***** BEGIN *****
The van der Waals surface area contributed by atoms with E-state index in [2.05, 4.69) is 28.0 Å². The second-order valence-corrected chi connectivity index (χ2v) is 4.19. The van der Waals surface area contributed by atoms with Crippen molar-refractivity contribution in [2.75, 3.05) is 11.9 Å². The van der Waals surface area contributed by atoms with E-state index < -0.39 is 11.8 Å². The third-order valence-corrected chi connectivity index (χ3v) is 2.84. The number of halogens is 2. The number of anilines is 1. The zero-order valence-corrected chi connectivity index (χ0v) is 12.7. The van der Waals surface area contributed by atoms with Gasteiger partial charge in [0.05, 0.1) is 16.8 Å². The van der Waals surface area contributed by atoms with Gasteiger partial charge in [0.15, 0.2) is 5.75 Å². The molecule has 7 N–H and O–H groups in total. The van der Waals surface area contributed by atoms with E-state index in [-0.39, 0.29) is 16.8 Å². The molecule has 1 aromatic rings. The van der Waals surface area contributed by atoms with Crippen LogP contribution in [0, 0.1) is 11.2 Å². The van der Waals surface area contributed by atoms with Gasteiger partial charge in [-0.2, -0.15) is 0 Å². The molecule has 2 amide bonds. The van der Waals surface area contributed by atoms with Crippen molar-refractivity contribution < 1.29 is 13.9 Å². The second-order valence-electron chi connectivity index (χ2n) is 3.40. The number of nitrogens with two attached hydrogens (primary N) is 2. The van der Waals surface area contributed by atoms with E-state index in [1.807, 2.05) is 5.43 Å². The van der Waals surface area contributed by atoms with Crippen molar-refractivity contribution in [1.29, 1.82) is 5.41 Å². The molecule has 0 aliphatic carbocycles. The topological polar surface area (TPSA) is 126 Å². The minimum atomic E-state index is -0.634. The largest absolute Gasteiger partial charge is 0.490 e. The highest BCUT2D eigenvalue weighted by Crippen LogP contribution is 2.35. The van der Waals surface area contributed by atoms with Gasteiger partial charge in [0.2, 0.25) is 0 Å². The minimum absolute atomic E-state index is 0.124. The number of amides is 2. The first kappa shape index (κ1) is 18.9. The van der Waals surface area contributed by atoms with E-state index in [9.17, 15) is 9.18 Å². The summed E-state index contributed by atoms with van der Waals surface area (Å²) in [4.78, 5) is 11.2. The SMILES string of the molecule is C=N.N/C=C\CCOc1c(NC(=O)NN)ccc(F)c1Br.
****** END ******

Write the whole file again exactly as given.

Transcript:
The van der Waals surface area contributed by atoms with E-state index in [2.05, 4.69) is 28.0 Å². The second-order valence-corrected chi connectivity index (χ2v) is 4.19. The van der Waals surface area contributed by atoms with Crippen molar-refractivity contribution in [2.75, 3.05) is 11.9 Å². The van der Waals surface area contributed by atoms with E-state index < -0.39 is 11.8 Å². The third-order valence-corrected chi connectivity index (χ3v) is 2.84. The number of halogens is 2. The number of anilines is 1. The zero-order valence-corrected chi connectivity index (χ0v) is 12.7. The van der Waals surface area contributed by atoms with Gasteiger partial charge in [0.05, 0.1) is 16.8 Å². The van der Waals surface area contributed by atoms with Gasteiger partial charge in [0.15, 0.2) is 5.75 Å². The molecule has 7 N–H and O–H groups in total. The van der Waals surface area contributed by atoms with E-state index in [-0.39, 0.29) is 16.8 Å². The molecule has 1 aromatic rings. The van der Waals surface area contributed by atoms with Crippen LogP contribution in [0, 0.1) is 11.2 Å². The van der Waals surface area contributed by atoms with Gasteiger partial charge in [-0.2, -0.15) is 0 Å². The molecule has 2 amide bonds. The van der Waals surface area contributed by atoms with Crippen molar-refractivity contribution < 1.29 is 13.9 Å². The second-order valence-electron chi connectivity index (χ2n) is 3.40. The number of nitrogens with two attached hydrogens (primary N) is 2. The van der Waals surface area contributed by atoms with E-state index in [1.807, 2.05) is 5.43 Å². The van der Waals surface area contributed by atoms with Crippen molar-refractivity contribution in [1.29, 1.82) is 5.41 Å². The molecule has 0 aliphatic carbocycles. The topological polar surface area (TPSA) is 126 Å². The minimum atomic E-state index is -0.634. The largest absolute Gasteiger partial charge is 0.490 e. The highest BCUT2D eigenvalue weighted by Crippen LogP contribution is 2.35. The van der Waals surface area contributed by atoms with Gasteiger partial charge in [0.2, 0.25) is 0 Å². The minimum absolute atomic E-state index is 0.124. The number of amides is 2. The first kappa shape index (κ1) is 18.9. The van der Waals surface area contributed by atoms with E-state index in [9.17, 15) is 9.18 Å². The summed E-state index contributed by atoms with van der Waals surface area (Å²) in [4.78, 5) is 11.2. The SMILES string of the molecule is C=N.N/C=C\CCOc1c(NC(=O)NN)ccc(F)c1Br.